2014 PRIMARY ELECTION: Otto responds to Entenza
BEMIDJI -- State Auditor Rebecca Otto on Wednesday said her opponent in the DFL primary, Matt Entenza, was responsible for the unusually negative tone in the race.
“I don’t want to wallow in a muddy ditch with Matt,” she told the Pioneer in a phone interview. “I have an excellent record to run on, I know the job, and I’ve done it well.”
Otto, who is in her second term as state auditor, said Entenza’s policy pushes while campaigning demonstrate he doesn’t know how the position works.
“My opponent clearly does not understand the job,” she said. “He’s been running on changing state policy, which is the Legislature and Governor’s job. He’s been running on… giving more money to the schools, more money to the rural cities through Local Government Aid, he’s talking about protecting Social Security… these are not things the office (of auditor) does.”
Entenza, who Otto described as “a perennial candidate with a lot of money,” previously ran for state attorney general in 2006 and governor in 2010. Both bids were unsuccessful.
In a Pioneer article Wednesday, Entenza said groups such as the Minnesota Chamber of Commerce want to privatize public employee pensions, and his last big campaign push ahead of the Aug. 12 primary would be his position against privatization.
While Otto agreed with Entenza insofar as there’s been a push to privatize the pensions of public employees, she said the state auditor does not have the authority to decide whether they are privatized or not.
“The Legislature and the Governor at the end of the day decide if there’s going to be privatization,” she said.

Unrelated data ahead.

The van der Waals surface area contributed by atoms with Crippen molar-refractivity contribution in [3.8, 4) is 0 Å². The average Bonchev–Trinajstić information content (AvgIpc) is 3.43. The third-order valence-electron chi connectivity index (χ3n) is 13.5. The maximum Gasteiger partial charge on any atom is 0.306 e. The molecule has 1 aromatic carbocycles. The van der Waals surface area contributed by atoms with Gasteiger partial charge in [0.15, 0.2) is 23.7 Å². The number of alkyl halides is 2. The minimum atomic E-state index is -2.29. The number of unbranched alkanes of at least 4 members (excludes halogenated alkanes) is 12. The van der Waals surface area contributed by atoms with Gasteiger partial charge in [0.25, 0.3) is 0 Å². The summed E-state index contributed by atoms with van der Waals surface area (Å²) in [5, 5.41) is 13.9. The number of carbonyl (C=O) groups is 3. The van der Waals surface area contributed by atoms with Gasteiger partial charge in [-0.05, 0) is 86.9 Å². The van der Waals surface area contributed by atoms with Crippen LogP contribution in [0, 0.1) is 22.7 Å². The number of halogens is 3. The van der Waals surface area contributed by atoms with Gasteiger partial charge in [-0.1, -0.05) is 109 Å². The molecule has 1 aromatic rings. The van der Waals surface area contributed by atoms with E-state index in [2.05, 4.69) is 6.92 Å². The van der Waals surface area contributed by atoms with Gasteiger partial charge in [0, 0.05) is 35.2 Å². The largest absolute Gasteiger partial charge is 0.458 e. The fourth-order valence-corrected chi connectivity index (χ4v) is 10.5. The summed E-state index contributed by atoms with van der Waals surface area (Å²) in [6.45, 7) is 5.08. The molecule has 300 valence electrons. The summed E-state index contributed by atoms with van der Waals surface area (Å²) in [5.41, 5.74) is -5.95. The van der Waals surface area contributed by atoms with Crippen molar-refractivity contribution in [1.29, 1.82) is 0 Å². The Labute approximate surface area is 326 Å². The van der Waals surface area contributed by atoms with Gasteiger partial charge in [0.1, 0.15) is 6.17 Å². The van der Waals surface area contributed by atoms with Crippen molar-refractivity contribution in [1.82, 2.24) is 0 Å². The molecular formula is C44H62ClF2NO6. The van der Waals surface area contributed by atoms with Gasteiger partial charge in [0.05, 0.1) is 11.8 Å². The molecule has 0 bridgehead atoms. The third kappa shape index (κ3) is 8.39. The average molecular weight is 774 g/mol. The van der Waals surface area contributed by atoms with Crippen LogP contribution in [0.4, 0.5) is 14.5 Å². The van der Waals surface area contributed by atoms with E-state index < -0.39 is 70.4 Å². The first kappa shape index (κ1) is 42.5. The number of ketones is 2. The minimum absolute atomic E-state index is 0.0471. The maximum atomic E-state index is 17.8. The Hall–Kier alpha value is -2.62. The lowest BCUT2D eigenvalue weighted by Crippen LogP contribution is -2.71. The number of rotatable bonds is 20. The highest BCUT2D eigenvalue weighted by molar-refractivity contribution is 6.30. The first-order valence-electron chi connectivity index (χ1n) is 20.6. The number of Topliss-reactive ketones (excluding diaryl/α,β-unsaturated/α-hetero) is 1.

Entenza has also questioned Otto’s position on Voter ID laws, and his staff brought an official campaign complaint when she claimed she never voted for Voter ID as a legislator. A three-judge panel rejected Entenza’s claims July 24.
Otto pointed out that Entenza served as DFL minority leader in the state House of Representatives while she was a member, and as such, advised her on which way to vote on bills.
When asked if Entenza advised her on which way to vote specifically regarding Voter ID bills considered by the House in 2003, Otto did not answer, referring the question to Entenza.
Otto said the voter ID issue wasn’t relevant to the auditor’s race.
“Voter ID is not a big issue,” she said. “In Matt’s mind it is, because he doesn’t understand the job. Again, he’s going back to public policy, which is not the job of the state auditor, and he’s going back a decade on... a HAVA compliance bill; Help America Vote Act. It was after the Bush/Gore election and the ‘hanging chads.’ So… that’s him leading a dirty campaign and trying to mislead people.”